The classical analysis of variance (ANOVA) technique that is based on least squares assumes that the underlying experimental errors are normally distributed. However, data often contain outliers as a result of recording or other errors. In other cases, extreme responses occur when control variables in the experiments are set to extremes. It is important to distinguish among these extreme points and determine whether they are outliers or important extreme cases. You can use the ROBUSTREG procedure for robust analysis of variance based on M estimation. Usually there are no high-leverage points in a well-designed experiment, so M estimation is appropriate.

This example shows how to use the ROBUSTREG procedure for robust ANOVA.

An experiment studied the effects of two successive treatments (`T1`

, `T2`

) on the recovery time of mice that had certain diseases. Sixteen mice were randomly assigned to four groups for the four
different combinations of the treatments. The recovery times (`time`

) were recorded (in hours) as shown in the following data set:

data recover; input T1 $ T2 $ time @@; datalines; 0 0 20.2 0 0 23.9 0 0 21.9 0 0 42.4 1 0 27.2 1 0 34.0 1 0 27.4 1 0 28.5 0 1 25.9 0 1 34.5 0 1 25.1 0 1 34.2 1 1 35.0 1 1 33.9 1 1 38.3 1 1 39.9 ;

The following statements invoke the GLM procedure (see Chapter 44: The GLM Procedure) for a standard ANOVA:

proc glm data=recover; class T1 T2; model time = T1 T2 T1*T2; run;

Output 84.2.1 indicates that the overall model effect is not significant at the 10% level, and Output 84.2.2 indicates that neither treatment is significant at the 10% level.

Output 84.2.1: Overall ANOVA

The GLM Procedure

Dependent Variable: time

Source | DF | Sum of Squares | Mean Square | F Value | Pr > F |
---|---|---|---|---|---|

Model | 3 | 209.9118750 | 69.9706250 | 1.86 | 0.1905 |

Error | 12 | 451.9225000 | 37.6602083 | ||

Corrected Total | 15 | 661.8343750 |

R-Square | Coeff Var | Root MSE | time Mean |
---|---|---|---|

0.317167 | 19.94488 | 6.136791 | 30.76875 |

Output 84.2.2: Model ANOVA

Source | DF | Type I SS | Mean Square | F Value | Pr > F |
---|---|---|---|---|---|

T1 | 1 | 81.4506250 | 81.4506250 | 2.16 | 0.1671 |

T2 | 1 | 106.6056250 | 106.6056250 | 2.83 | 0.1183 |

T1*T2 | 1 | 21.8556250 | 21.8556250 | 0.58 | 0.4609 |

The following statements invoke the ROBUSTREG procedure and use the same model:

proc robustreg data=recover; class T1 T2; model time = T1 T2 T1*T2 / diagnostics; T1_T2: test T1*T2; output out=robout r=resid sr=stdres; run;

Output 84.2.3 shows some basic information about the model and the response variable `time`

.

Output 84.2.3: Model-Fitting Information and Summary Statistics

The ROBUSTREG Procedure

Model Information | |
---|---|

Data Set | WORK.RECOVER |

Dependent Variable | time |

Number of Independent Variables | 2 |

Number of Continuous Independent Variables | 0 |

Number of CLASS Independent Variables | 2 |

Number of Observations | 16 |

Method | M Estimation |

Summary Statistics | ||||||
---|---|---|---|---|---|---|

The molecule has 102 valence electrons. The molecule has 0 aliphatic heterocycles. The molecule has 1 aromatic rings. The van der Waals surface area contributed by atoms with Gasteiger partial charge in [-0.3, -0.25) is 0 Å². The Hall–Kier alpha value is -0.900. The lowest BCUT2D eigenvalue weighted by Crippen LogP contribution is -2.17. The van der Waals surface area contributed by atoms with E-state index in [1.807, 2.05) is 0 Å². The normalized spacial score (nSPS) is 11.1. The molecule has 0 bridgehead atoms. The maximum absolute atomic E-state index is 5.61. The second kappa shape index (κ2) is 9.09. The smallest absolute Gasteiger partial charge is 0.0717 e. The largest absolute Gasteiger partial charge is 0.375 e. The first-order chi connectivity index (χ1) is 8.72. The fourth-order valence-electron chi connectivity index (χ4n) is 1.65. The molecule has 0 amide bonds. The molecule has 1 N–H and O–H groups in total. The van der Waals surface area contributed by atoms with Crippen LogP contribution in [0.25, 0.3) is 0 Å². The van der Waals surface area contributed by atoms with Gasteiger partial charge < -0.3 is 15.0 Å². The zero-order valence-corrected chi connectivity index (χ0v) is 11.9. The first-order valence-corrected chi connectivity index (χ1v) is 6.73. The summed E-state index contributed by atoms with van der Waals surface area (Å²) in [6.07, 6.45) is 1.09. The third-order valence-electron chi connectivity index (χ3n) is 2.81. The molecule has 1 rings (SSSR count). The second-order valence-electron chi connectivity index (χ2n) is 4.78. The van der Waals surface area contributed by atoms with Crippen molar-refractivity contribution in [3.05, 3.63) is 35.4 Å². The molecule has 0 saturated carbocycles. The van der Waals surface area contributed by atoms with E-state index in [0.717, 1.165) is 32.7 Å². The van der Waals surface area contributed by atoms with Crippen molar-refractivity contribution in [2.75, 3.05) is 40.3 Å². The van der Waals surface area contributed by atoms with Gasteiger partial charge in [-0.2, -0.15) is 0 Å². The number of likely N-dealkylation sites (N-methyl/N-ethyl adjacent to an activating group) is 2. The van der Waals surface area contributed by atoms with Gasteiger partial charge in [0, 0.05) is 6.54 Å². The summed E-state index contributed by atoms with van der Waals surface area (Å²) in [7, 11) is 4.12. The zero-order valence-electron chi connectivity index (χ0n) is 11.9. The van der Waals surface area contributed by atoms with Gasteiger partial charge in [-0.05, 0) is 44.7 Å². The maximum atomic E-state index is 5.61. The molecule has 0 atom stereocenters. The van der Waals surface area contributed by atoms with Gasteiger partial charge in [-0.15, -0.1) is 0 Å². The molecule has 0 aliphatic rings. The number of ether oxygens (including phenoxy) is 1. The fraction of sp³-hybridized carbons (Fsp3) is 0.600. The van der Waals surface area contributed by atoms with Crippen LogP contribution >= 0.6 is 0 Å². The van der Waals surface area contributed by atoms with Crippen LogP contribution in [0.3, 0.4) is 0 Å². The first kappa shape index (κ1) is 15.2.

Variable | Q1 | Median | Q3 | Mean | Standard Deviation |
MAD |

time | 25.5000 | 31.2000 | 34.7500 | 30.7688 | 6.6425 | 6.8941 |

The “Parameter Estimates” table in Output 84.2.4 indicates that the main effects of both treatments are significant at the 5% level.

Output 84.2.4: Model Parameter Estimates

Parameter Estimates | |||||||||
---|---|---|---|---|---|---|---|---|---|

Parameter | DF | Estimate | Standard Error | 95% Confidence Limits | Chi-Square | Pr > ChiSq | |||

Intercept | 1 | 36.7655 | 2.0489 | 32.7497 | 40.7814 | 321.98 | <.0001 | ||

T1 | 0 | 1 | -6.8307 | 2.8976 | -12.5100 | -1.1514 | 5.56 | 0.0184 | |

T1 | 1 | 0 | 0.0000 | . | . | . | . | . | |

T2 | 0 | 1 | -7.6755 | 2.8976 | -13.3548 | -1.9962 | 7.02 | 0.0081 | |

T2 | 1 | 0 | 0.0000 | . | . | . | . | . | |

T1*T2 | 0 | 0 | 1 | -0.2619 | 4.0979 | -8.2936 | 7.7698 | 0.00 | 0.9490 |

T1*T2 | 0 | 1 | 0 | 0.0000 | . | . | . | . | . |

T1*T2 | 1 | 0 | 0 | 0.0000 | . | . | . | . | . |

T1*T2 | 1 | 1 | 0 | 0.0000 | . | . | . | . | . |

Scale | 1 | 3.5346 |

The reason for the difference between the traditional ANOVA and the robust ANOVA is explained by Output 84.2.5, which shows that the fourth observation is an outlier. Further investigation shows that the original value of 24.4 for the fourth observation was recorded incorrectly.

Output 84.2.6 displays the robust test results. The interaction between the two treatments is not significant. Output 84.2.7 displays the robust residuals and standardized robust residuals.

Output 84.2.6: Test of Significance

Robust Linear Test T1_T2 | |||||
---|---|---|---|---|---|

Test | Test Statistic | Lambda | DF | Chi-Square | Pr > ChiSq |

Rho | 0.0041 | 0.7977 | 1 | 0.01 | 0.9431 |

Rn2 | 0.0041 | 1 | 0.00 | 0.9490 |

Output 84.2.7: PROC ROBUSTREG Output

Obs | T1 | T2 | time | resid | stdres |
---|---|---|---|---|---|

1 | 0 | 0 | 20.2 | -1.7974 | -0.50851 |

2 | 0 | 0 | 23.9 | 1.9026 | 0.53827 |

3 | 0 | 0 | 21.9 | -0.0974 | -0.02756 |

4 | 0 | 0 | 42.4 | 20.4026 | 5.77222 |

5 | 1 | 0 | 27.2 | -1.8900 | -0.53472 |

6 | 1 | 0 | 34.0 | 4.9100 | 1.38911 |

7 | 1 | 0 | 27.4 | -1.6900 | -0.47813 |

8 | 1 | 0 | 28.5 | -0.5900 | -0.16693 |

9 | 0 | 1 | 25.9 | -4.0348 | -1.14152 |

10 | 0 | 1 | 34.5 | 4.5652 | 1.29156 |

11 | 0 | 1 | 25.1 | -4.8348 | -1.36785 |

12 | 0 | 1 | 34.2 | 4.2652 | 1.20668 |

13 | 1 | 1 | 35.0 | -1.7655 | -0.49950 |

14 | 1 | 1 | 33.9 | -2.8655 | -0.81070 |

15 | 1 | 1 | 38.3 | 1.5345 | 0.43413 |

16 | 1 | 1 | 39.9 | 3.1345 | 0.88679 |